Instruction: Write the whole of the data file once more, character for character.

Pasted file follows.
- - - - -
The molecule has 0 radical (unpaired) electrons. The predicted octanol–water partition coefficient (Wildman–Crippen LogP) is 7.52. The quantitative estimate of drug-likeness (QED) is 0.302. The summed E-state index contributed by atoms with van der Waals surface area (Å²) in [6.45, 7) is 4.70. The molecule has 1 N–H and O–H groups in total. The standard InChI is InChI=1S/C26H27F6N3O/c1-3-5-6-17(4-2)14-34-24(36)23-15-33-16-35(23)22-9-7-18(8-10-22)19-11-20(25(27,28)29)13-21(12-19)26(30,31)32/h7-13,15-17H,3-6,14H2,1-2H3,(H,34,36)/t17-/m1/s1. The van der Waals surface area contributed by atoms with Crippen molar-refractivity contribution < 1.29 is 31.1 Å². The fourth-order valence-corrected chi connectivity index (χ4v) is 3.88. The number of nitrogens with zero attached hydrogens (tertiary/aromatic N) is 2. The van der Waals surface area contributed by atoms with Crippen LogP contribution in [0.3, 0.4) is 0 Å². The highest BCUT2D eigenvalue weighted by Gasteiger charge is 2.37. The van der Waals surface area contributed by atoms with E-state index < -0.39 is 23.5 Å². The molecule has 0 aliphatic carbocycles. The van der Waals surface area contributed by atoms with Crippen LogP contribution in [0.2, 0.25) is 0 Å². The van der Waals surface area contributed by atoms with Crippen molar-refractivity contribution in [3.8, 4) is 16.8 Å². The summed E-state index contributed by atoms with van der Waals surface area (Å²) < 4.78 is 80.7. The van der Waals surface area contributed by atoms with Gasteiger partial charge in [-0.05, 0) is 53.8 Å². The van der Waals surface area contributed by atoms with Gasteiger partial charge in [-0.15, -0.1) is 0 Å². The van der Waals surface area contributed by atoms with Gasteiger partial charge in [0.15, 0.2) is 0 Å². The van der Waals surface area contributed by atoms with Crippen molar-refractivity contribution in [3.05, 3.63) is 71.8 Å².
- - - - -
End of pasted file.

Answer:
The molecule has 0 radical (unpaired) electrons. The predicted octanol–water partition coefficient (Wildman–Crippen LogP) is 7.52. The quantitative estimate of drug-likeness (QED) is 0.302. The summed E-state index contributed by atoms with van der Waals surface area (Å²) in [6.45, 7) is 4.70. The molecule has 1 N–H and O–H groups in total. The standard InChI is InChI=1S/C26H27F6N3O/c1-3-5-6-17(4-2)14-34-24(36)23-15-33-16-35(23)22-9-7-18(8-10-22)19-11-20(25(27,28)29)13-21(12-19)26(30,31)32/h7-13,15-17H,3-6,14H2,1-2H3,(H,34,36)/t17-/m1/s1. The van der Waals surface area contributed by atoms with Crippen molar-refractivity contribution < 1.29 is 31.1 Å². The fourth-order valence-corrected chi connectivity index (χ4v) is 3.88. The number of nitrogens with zero attached hydrogens (tertiary/aromatic N) is 2. The van der Waals surface area contributed by atoms with Crippen LogP contribution in [0.3, 0.4) is 0 Å². The highest BCUT2D eigenvalue weighted by Gasteiger charge is 2.37. The van der Waals surface area contributed by atoms with E-state index < -0.39 is 23.5 Å². The molecule has 0 aliphatic carbocycles. The van der Waals surface area contributed by atoms with Crippen LogP contribution in [0.2, 0.25) is 0 Å². The van der Waals surface area contributed by atoms with Crippen molar-refractivity contribution in [3.8, 4) is 16.8 Å². The summed E-state index contributed by atoms with van der Waals surface area (Å²) < 4.78 is 80.7. The van der Waals surface area contributed by atoms with Gasteiger partial charge in [-0.05, 0) is 53.8 Å². The van der Waals surface area contributed by atoms with Gasteiger partial charge in [-0.15, -0.1) is 0 Å². The van der Waals surface area contributed by atoms with Gasteiger partial charge in [0.15, 0.2) is 0 Å². The van der Waals surface area contributed by atoms with Crippen molar-refractivity contribution in [3.05, 3.63) is 71.8 Å².